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Advertise on the Tentacle

May 7, 2012

Church Leaders Dividing The Community

Jill King

Budget meetings always seem to bring out the worst in people. No one is ever going to be happy with government decisions, thanks to the different philosophies people hold.


The small crowd in attendance could never compare to past meetings where the public was told the tax rate was going up. At those times, Frederick County officials typically spent two days hearing public comment. This one only had 70 speakers, after which it was called a night.


We can dismiss the fact that the Frederick County Teachers Association members spoke, because it was the incorrect venue and we hear it whether they get the asking price or not. Its appeal to the Board of Education was sufficient and predictable; they didn’t have to ask the county for anything, yet they came to bore us once again.


A note should be made though; they are not teachers first; their new claim is we are Frederick County Teachers Association!


As interesting as that was, I hope no one is snoozing yet. We can now get to the meat of the story, the not-for-profit agencies and the 20 churches backing their funding by the county.


The mere principle could be a reason why we are losing people of Christian faith. If all church officials defended themselves from acting upon God’s mission, what other teachings are they presenting?


Being brought up in a small community, our church was central to everything. We gathered for prayer, aid, and to celebrate life. We prayed for the sick, the infirmed, and those who welcomed a new baby.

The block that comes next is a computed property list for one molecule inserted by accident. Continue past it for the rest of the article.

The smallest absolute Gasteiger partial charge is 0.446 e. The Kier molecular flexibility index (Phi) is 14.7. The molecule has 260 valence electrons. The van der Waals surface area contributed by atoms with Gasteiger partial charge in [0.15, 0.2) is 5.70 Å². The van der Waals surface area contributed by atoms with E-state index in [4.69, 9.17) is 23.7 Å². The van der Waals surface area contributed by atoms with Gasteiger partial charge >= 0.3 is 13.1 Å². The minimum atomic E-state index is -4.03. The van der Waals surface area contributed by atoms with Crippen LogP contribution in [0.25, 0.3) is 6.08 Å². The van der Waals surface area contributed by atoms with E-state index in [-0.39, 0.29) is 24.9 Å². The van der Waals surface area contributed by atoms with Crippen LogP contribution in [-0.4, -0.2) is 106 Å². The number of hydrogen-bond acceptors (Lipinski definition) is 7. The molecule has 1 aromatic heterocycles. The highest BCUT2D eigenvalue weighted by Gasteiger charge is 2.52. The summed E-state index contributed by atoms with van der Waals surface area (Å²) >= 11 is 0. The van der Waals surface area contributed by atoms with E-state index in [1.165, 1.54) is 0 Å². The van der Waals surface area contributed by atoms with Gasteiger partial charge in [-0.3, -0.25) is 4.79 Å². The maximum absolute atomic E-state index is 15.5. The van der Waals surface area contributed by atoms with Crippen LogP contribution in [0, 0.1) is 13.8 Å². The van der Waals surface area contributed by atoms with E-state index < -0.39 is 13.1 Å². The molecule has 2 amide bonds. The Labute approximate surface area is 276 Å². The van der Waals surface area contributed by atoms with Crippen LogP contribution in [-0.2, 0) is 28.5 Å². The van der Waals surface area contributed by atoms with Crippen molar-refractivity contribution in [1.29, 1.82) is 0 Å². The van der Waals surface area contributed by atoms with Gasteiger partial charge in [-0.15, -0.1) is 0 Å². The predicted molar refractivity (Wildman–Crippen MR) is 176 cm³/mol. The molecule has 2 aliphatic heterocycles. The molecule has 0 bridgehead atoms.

The church took donations of clothes, food, and provided snacks that volunteers baked at home – on their own time. They were much more than that; they provided youth groups led by young adults and they offered family meals. They provided a registry and had annual family photos taken for the parishioners.


We prayed together, ate together, played together, and looked out for one another.


None of the church officials who spoke brought to light what they do. They only said what they can’t do and what the Board of County Commissioners should do.


Don’t worry; I am not going to quote any scriptures. The ones read that night were nowhere near the King James Version that I grew up with.


I criticize them for their lobbying of the government and their neglect of duty as God’s children.


Thankfully, not every church has this ideology and chooses when to use its voice in good taste.


After our preacher passed away, his successor changed the program. Countless years were spent trying to find the right pastor again. Luckily, this has finally happened and whew… he was not one of the ones dismissing the churches duty to charity.


When it comes to the government funded not-for-profits, a few items don’t sit well. Many of them find that they need government intervention for survival.


Is it the role of government, to provide services through agencies that are popping up everywhere? Is The General Welfare clause of the U.S. Constitution too loosely interpreted?